Southwest Airlines has been forced to backpedal on a decision to stop allowing passengers with severe nut allergies from pre-boarding the aircraft ahead of all other customers to give them extra time to wipe down their seats and tray tables.
In response to an official complaint to the Department of Transportation (DOT), the airline said the change in boarding priority was down to an “unintentional internal miscommunication” but said reverting to a long-established and legally compliant boarding method would have to wait.
A group of allergy advocacy groups, including ‘No Nut Traveler’ had accused Southwest of ‘refusing’ to comply with federal law following the rule change in September 2022. The official complaint calls on the DOT to slap Southwest with hefty civil penalties for ‘wanton disregard’ of disability laws.
But Southwest says the complaint should be thrown out because it only stopped nut allergy sufferers from pre-boarding for a short time and has already taken action to reverse its ill-fated policy change.
In fact, Southwest says it has long allowed nut allergy sufferers to pre-board so that they can clean their seats and trays to remove any remnants of nut dust or other allergens. Southwest only stopped serving peanuts onboard its aircraft in 2018 but kept the long-established pre-boarding policy in place.
At the start of September, however, the airline accidentally moved nut allergy sufferers from its pre-boarding group to its ‘extra time boarding group’, which comes after pre-boarding and Group A boarding.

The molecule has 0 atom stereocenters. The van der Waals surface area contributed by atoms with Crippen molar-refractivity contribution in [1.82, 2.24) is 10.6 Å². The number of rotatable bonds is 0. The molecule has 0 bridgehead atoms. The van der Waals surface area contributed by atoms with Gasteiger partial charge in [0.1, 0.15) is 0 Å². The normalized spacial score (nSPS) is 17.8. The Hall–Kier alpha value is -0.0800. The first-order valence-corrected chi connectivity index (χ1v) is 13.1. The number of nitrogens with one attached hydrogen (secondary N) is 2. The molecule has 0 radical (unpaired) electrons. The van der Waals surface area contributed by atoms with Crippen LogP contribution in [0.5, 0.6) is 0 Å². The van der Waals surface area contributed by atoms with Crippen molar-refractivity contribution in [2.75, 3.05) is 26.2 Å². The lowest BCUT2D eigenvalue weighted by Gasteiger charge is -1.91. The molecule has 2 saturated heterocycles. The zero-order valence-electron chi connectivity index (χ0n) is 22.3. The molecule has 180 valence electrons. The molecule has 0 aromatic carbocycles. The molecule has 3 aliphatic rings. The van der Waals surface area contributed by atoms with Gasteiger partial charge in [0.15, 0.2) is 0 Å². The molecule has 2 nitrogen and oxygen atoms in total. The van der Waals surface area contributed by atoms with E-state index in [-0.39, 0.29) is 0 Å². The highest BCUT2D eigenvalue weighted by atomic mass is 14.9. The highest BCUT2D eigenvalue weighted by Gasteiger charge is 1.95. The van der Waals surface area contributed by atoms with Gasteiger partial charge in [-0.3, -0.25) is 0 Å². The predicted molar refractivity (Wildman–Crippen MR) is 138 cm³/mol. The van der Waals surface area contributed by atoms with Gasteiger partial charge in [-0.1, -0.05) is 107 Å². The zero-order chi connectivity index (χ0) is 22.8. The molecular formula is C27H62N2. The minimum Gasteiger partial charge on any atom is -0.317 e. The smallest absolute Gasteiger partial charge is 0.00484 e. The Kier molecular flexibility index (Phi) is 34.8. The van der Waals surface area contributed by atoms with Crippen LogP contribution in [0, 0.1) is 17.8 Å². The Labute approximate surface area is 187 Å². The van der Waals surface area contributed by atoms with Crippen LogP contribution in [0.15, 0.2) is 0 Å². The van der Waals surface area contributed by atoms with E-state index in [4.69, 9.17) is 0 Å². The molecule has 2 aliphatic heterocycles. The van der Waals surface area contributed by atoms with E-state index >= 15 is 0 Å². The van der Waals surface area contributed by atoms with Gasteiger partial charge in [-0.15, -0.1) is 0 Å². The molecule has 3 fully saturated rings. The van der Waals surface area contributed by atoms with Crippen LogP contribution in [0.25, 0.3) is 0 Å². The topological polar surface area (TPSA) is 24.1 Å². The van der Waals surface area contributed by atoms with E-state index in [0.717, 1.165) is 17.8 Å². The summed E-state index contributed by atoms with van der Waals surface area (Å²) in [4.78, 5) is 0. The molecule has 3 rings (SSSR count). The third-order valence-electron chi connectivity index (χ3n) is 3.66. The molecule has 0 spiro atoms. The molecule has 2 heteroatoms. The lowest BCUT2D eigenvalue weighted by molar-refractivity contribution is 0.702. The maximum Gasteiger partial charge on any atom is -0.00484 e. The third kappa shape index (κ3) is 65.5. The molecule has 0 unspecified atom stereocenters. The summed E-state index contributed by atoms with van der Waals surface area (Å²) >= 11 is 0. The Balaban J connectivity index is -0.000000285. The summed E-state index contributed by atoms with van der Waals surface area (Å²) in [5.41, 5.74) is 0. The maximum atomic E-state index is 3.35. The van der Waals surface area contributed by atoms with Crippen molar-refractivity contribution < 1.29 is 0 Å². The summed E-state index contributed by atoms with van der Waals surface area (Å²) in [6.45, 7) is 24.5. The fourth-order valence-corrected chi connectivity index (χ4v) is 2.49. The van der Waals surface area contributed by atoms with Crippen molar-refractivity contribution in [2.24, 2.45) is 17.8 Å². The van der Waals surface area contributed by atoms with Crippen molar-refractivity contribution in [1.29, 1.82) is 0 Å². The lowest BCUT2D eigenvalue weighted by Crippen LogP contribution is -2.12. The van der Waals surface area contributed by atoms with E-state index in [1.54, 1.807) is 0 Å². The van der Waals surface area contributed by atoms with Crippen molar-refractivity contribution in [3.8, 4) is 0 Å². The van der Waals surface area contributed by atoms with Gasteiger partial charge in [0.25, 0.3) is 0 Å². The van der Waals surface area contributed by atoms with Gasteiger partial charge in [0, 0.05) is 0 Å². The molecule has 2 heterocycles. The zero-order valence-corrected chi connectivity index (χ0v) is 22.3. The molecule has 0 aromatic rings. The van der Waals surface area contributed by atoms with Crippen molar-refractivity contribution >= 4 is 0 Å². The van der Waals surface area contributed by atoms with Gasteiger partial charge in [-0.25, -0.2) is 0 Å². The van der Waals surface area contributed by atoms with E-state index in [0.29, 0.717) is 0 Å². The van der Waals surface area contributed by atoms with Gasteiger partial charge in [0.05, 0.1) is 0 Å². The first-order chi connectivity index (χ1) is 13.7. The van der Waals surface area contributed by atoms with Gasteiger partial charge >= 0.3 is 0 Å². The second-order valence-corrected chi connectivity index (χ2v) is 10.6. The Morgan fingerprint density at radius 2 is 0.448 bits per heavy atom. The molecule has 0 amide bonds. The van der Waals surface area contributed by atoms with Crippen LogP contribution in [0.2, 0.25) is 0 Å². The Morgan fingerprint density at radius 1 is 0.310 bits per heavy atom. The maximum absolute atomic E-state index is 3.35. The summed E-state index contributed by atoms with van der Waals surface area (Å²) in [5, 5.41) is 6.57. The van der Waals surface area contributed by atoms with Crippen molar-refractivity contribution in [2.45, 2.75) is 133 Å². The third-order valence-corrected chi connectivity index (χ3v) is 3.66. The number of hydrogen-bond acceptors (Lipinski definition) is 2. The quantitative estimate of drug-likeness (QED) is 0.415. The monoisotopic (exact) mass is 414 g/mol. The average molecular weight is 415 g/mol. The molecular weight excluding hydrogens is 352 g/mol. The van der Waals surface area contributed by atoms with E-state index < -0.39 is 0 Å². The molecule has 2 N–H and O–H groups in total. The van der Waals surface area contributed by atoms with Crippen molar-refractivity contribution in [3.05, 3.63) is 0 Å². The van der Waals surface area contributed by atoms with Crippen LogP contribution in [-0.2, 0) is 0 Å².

Southwest argues that Extra Time Boarding is an important part of its open seating model and part of its low-cost business model – presumably, because passengers in Group A have paid extra for the privilege to be the first passengers onboard the aircraft to grab the best seats.
The airline says it noticed its mistake and decided to reverse the policy before the official complaint was filed but that it wouldn’t be until the middle of December that nut allergy sufferers could once again pre-board due to union work rules.
As first reported by aviation reports Seth Miller, advocacy groups had argued that Southwest was in breach of the DOT regulations that require airlines to offer preboarding to passengers with a disability to need additional time to be seated safely and at no extra cost.
In a similar complaint made against American Airlines, the DOT found that an airline would violate this rule if it refused to let a nut allergy sufferer preboard so that they can secure their seating area.
In a statement, a spokesperson for Southwest said the airline told the DOT on November 4 that it was reversing its policy, some 14 days before the complaint was filed. The spokesperson pointed out that customers with severe nut allergies always had priority boarding but that they were accustomed to boarding before Group A.
On its website, Southwest does not mention that nut allergy sufferers can preboard in order to wipe down their seats and tray tables.
Mateusz Maszczynski honed his skills as an international flight attendant at the most prominent airline in the Middle East and has been flying throughout the COVID-19 pandemic for a well-known European airline. Matt is passionate about the aviation industry and has become an expert in passenger experience and human-centric stories. Always keeping an ear close to the ground, Matt's industry insights, analysis and news coverage is frequently relied upon by some of the biggest names in journalism.